All subway and train services have been suspended in Hong Kong as the semi-autonomous territory braces itself for more protests following a ban on face masks.
A teenager was reportedly shot by police during a night of fresh violence after Hong Kong’s embattled chief executive Carrie Lam invoked emergency powers to ban protesters from covering their faces.
The closure of the entire MTR network, which handles more than four million trips a day and serves the express line to Hong Kong international airport, was a major disruption for the territory which has seen months of anti-government protests.
Queues have also formed outside cash machines after many banks were closed.
The youth-led protests against Chinese rule have plunged the international hub for trade and finance into its deepest crisis since the territory was handed over from the UK to China in 1997.
After widespread overnight arson attacks, looting, fighting with police and beatings, the Hong Kong government appealed for a public shift in attitude against rioting.
John Lee, the government’s security secretary, said by not condemning violence, people are stoking it.
“What is adding oil to violence is people’s support for these acts,” he said. “What is important is that everybody comes out to say: ‘No, society will not accept violence.’”
Ms Lam insisted that criminalising the wearing of masks at rallies and her use of rarely deployed emergency powers to introduce the ban without legislative approval were not a move towards authoritarian rule, and had not been carried out at the behest of the Chinese government.
International observers worried, however, that invoking the Emergency Ordinance which had lain dormant since they were used to quell riots in 1967 could be a harbinger of harsher measures in the semi-autonomous Chinese territory, which enjoys greater freedoms than on the mainland.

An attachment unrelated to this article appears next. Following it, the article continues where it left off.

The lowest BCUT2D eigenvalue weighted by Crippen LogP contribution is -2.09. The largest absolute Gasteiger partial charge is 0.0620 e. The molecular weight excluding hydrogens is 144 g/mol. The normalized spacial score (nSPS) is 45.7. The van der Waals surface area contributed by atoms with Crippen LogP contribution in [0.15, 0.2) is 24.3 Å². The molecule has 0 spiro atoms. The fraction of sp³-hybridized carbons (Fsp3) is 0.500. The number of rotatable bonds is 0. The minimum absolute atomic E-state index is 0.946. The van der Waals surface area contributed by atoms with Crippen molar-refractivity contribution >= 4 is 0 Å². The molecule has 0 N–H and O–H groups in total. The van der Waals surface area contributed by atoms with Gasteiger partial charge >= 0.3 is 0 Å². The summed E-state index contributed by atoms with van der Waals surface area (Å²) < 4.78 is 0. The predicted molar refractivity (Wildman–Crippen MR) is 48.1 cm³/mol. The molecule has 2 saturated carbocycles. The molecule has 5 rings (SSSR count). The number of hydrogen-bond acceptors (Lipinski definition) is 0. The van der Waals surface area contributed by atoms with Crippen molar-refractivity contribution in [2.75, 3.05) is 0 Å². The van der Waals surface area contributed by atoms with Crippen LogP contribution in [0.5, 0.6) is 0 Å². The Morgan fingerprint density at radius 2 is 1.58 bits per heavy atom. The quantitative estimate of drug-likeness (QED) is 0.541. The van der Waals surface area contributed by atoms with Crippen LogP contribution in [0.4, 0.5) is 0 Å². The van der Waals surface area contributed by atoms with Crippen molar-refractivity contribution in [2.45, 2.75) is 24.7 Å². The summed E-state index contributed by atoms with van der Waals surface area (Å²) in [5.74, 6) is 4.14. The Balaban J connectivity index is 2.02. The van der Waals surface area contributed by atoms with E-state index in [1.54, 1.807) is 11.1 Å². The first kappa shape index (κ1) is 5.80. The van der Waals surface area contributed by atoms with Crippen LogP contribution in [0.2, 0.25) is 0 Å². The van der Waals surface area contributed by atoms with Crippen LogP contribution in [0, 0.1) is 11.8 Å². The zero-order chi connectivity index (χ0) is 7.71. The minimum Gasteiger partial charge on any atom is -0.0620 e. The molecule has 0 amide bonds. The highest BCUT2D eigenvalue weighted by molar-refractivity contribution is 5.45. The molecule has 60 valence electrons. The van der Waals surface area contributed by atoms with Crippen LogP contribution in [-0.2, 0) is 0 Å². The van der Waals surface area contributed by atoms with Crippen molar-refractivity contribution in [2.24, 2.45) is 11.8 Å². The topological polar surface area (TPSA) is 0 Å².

The mask ban came into effect on Saturday. Two activists filed legal challenges late on Friday on the grounds it would instil fear and curtail the freedom of assembly, but a court denied their request for an injunction.
Ms Lam announced the measure on Friday afternoon as thousands of masked protesters crammed streets in the central business district, with some offices closing early and spilling workers into the demonstrations.
Protesters went on the rampage, setting fires, setting up makeshift roadblocks that backed up traffic and vandalising subway stations, China-linked business and other property.
A police officer fired a single shot from his gun in self-defence after he was attacked by protesters in the northern Yuen Long district, according to police spokeswoman Yolanda Yu.
She said a man was wounded, although a police official later said the victim was 14.
A hospital authority spokesman said the teenager was in serious but not critical condition.
He became the second victim of gunfire in the protests that began in June. An 18-year-old protester was also shot at close range by a riot police officer on Tuesday.